the year, it is expected that a large
number will come out, as those who do
not make the big play of the year will
be given a chance to display their
ability in one of the smaller ones
An effort is being made on the prt
of the committee in charge of chos-
ing the play for next year to select a
modern drama or comedy as it is
thought that much more interest wuld
be manifested by the students in a
modern play, The play for next year
will be chosen before the closing of
college this year, and will be presented
next fall instead of the spring as in
previous years, Parts will be assigned
for next year's play to be learned dur-
ing the summer vacation.

CONDITION OF J. CHENOT, '16,
IMPROVES, IS DETROIT REPORT
James Chenot, '16, of Detroit, who
has been in a serious condition since
an operation was performed upon his
heart at Grace hospital in Detroit ten
days ago, is improving, according to a
report received from Detroit yesterday.

MEN FOR SATURDAY
Unfavorable Weather Slightly Checks
Activities of Track
Squad

ENGLISHMAN WlLL
SPEAK ON BALKANS

Hon.,

G. 3. Trevelyan, Authority
European Conditions, to
Lecture

oil

TO USE THREE QUARTER-MILERS INFLUENTIAL IN RELIEF WORK

Active preparations for the Notre
Dame track meet began yesterday
afternoon. The struggle with the
Catholic institution comes next Sat-
urday, and will be staged in South
Bend.
Disgruntled at the weather, but
pleased with the result of the Var-
sity meet last Saturday, Coach Far-
rell checked the activities of his men
somewhat yesterday afternoon, be-
cause of the cold. The coach stated
that the squad which went to Notre
Dame would probably be a big one, as
he intended to take everyone that in
his opinion, stool a chance of plac-
ing.
One of the most pleasing perfor-
mances Saturday afternoon was the
work of the three Varsity quarter-
milers. Although "Al" Robinson of
the freshman class won the affair
with. his sensational 49 3-5, Fontana
ran close to 50 fiat, and Max Robinson
and Huntington did' near this figure.
Both Captain Smith and O'Brien are
out after revenge because of the trim-
ming handed them by Hardy in the
Notre Dame indoor meet here. The
captain evened the score with the
Notre Dame man in the Penn relays,
but O'Brien who did~ not make the
trip, was" denied the privilege. The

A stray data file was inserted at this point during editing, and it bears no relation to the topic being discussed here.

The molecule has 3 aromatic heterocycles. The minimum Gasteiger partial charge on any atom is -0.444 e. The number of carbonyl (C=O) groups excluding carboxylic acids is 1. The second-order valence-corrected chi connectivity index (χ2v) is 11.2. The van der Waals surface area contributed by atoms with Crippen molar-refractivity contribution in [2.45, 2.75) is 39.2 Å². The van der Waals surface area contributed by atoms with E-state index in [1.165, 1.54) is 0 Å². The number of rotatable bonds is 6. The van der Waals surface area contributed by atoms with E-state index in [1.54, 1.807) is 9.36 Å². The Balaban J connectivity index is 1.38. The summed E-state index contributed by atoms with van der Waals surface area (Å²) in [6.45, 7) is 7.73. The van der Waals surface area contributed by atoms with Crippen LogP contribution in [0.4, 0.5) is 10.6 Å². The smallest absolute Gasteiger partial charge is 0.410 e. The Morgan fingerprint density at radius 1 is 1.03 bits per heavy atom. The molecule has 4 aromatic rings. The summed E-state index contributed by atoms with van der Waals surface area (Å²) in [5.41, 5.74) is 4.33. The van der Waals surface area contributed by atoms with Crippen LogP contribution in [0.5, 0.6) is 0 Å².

official time as announced in the 100-
yardbdash last Saturday was 10 fiat,
but both watches caught "Obie" in a
slight fraction under this figure, which
means that Mr. Hardy will have to
step considerably faster than is his
custom, if he is figuring on nosing out
either of the Wolverine sprinters.
Although Wilson sustained a bad
fall in the low hurdles, he will be in
shape for the meet next Saturday.
Corbin, the hurdler who has been out
of the running temporarily with a bad
leg, should also be in shape.
The coach stated that he would pick
his team Thursday afternoon. No
trials will be held, although Farrell
said that he might send a few of his
athletes over certaip distances, to as-
sist him in determining in which event
they should start.
R. A. ALGER GIVES AEROPLANE
Aero Club to Overhaul Gift in Time
for Boat C1 Regatta
Russell A. Alger, president of the
Michigan Aerp 'elib, an Frederick
Alger, have just presented a model
"B" Wright aeroplane to the univer-
sity Aero society. The machine will
arrive in Ann Arbor within a few
days, and will be completely over-
hauled by members of the society. The
motor will be tested in the mechanical
laboratory-of the engineering college,
and Will be used for demonstration
purposes in the goirse in aeronautics
offered in the colleg. The machine
is fitted with fipats, and may be used
as a hydroplane.
The society expects to finish over-
hauling the aeroplane in time for the
Boat club regatta this spring, and
will fly it 'er the 4kg bove Barton
dam at the water events. F. L. Loudy,
'15.E, president of the Aero society,
will pilot the machine when the flights
take place,
Director Rowe Returns From Chicago
Floyd A. Rowe, director of Intra-
mural activities, has just returned from
Chicago where he attended the third
annual meeting of the Middle west
Society of Physical Education and
Hygiene. There were about 400 mem-
bers in session at this convention.
Director Rowe spoke on the "Practi-
cal Method of Developing Intramural
Activities."

Direct from the European battle
line in Servia, Hon. George Macauley
Trevelyan, one of England's foremost
historians, will deliver his lecture on,
"The Situation in the Balkans" at
Sarah Caswell Angell hall at 8:00
o'clock Thursday evening.
Perhaps no other man has been so
continually referred to as an author-
ity on the conditions in Europe, as has
Mr. Trevelyan.
For years he has made an extensive
study of the political and historical
problems of the Mediterranean coun-
tries, especially those of the Balkans.
After the present struggle had been
started he was influential in organiz-
ing the British-Servia relief work
commission, and the people of Servia
owe him much for their -present wel-
fare.
Mr. Trevelyan's lecture Thursday
night will probably include h short
survey of the government of the Bal-
kans. as well as a discussion on the
present conditions of the much dis-
cussed territory. Although Mr. Tre-
velyan is but 40 years of age, he is
the author of numerous historical
books of note, which are referred to
by men prominent in governmental